The games politicians play: Barack Obama is having a lot of fun using the government shutdown to squeeze the public in imaginative ways. The point of the shutdown game is to see who can squeeze hardest, make the most pious speech and listen for the applause. It's a variation on the grade-school ritual of "you show me yours, and I'll show you mine."

President Barack Obama stands with people who support the Affordable Care Act, his signature health care law, as he speaks in the Rose Garden at the White House in Washington, Tuesday, Oct. 1, 2013. Congress plunged the nation into a partial government shutdown Tuesday as a long-running dispute over President Barack Obama's health care law forced about 800,000 federal workers off the job, suspending all but essential services. At second right is Health and Human Services Secretary Kathleen Sebelius. (AP Photo/Charles Dharapak)

MILLER: Obama opts to shut down for Obamacare

Conventional wisdom in Washington is that the first government shutdown in 17 years will only hurt Republicans. That might be true in the short term, but it will help GOP members in 2014, because they followed the will of their constituents instead of cowing to political pressure.

Hasan Rouhani Associated Press photo

PRUDEN: A president as clueless as ever

Barack Obama is no Bill Clinton in the pantheon of romancers and boudoir bandits, but he is the president, after all, and his vain search for love in all the wrong places is enough to break a heart of stone. He just can't believe that Hasan Rouhani, the new president of Iran, is just not that into him. (Isn't everybody?)

PRUDEN: The bad boy at the party

Ted Cruz has been a bad boy, and deserves a good spanking. That's the message his colleagues in the Senate, particularly his Republican colleagues, have been sending to him. They just couldn't find anyone big enough to deliver the spanking, and now they never can.

** FILE ** Former House Majority Leader Tom DeLay talks to reporters as he leaves a lunch meeting on Capitol Hill, Thursday, Sept. 19, 2013, in Washington. A Texas appeals court tossed the criminal conviction of DeLay on Thursday, Sept. 19, 2013, saying there was insufficient evidence for a jury in 2010 to have found him guilty of illegally funneling money to Republican candidates. (AP Photo/Carolyn Kaster)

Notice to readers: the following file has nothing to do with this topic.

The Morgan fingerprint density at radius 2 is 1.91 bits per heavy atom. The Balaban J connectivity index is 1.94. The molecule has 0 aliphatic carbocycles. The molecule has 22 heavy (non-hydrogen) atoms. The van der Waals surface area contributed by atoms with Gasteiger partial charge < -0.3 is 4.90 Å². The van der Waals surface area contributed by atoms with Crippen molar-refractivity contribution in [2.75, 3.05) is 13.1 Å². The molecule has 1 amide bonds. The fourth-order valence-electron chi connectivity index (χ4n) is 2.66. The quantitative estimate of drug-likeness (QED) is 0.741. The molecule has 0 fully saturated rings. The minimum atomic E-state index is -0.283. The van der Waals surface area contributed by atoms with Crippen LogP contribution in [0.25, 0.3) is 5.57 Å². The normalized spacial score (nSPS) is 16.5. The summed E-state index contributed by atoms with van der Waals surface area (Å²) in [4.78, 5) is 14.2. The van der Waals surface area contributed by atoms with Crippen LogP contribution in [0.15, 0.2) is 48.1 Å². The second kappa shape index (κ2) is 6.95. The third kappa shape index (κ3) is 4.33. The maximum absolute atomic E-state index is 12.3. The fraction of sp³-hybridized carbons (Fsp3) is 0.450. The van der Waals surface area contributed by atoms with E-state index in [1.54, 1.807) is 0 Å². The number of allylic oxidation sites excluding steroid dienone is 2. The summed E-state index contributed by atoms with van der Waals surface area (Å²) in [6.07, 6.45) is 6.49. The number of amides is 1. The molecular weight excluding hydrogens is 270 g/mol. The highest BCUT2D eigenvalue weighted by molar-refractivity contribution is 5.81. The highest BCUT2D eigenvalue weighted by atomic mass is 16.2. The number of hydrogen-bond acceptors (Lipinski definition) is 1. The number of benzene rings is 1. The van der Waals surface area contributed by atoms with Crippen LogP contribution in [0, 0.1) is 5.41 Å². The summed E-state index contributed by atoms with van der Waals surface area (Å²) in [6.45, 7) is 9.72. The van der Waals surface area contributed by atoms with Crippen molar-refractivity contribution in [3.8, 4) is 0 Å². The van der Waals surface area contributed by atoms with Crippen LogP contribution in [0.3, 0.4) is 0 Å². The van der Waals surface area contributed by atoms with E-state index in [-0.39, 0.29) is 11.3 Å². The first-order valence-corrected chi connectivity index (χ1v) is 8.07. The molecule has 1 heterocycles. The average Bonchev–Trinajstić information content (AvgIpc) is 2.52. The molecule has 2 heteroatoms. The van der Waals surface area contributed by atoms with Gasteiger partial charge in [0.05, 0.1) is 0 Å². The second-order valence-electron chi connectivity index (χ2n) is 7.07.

PRUDEN: Happy to be the doorkeeper

The man they called "the Hammer," who used Democrats as anvils, got a little satisfaction Thursday. An appeals court in Texas reversed the money-laundering conviction of Tom DeLay and told him to go and sin no more.

PRUDEN: Laughter drowned in sorrow

If, as certain wise men are saying, Barack Obama's Syrian deal with Vladimir Putin will die of a thousand cuts, somebody with a knife had better get busy. Four or five slices have been taken out of the deal already, and the carcass looks like it could already use a transfusion. It won't last for a thousand cuts, or even a dozen.

President Barack Obama salutes at Andrews Air Force Base before departing for Columbus, Ohio, March 6, 2009. (Official White House Photo by Pete Souza)

PRUDEN: Obama's war with no name

The passive is never the voice of a leader. What plain folk asked to go to war crave is plain speech delivered with passion, a leader who says what he means, means what he says, and says on Tuesday what he said on Monday.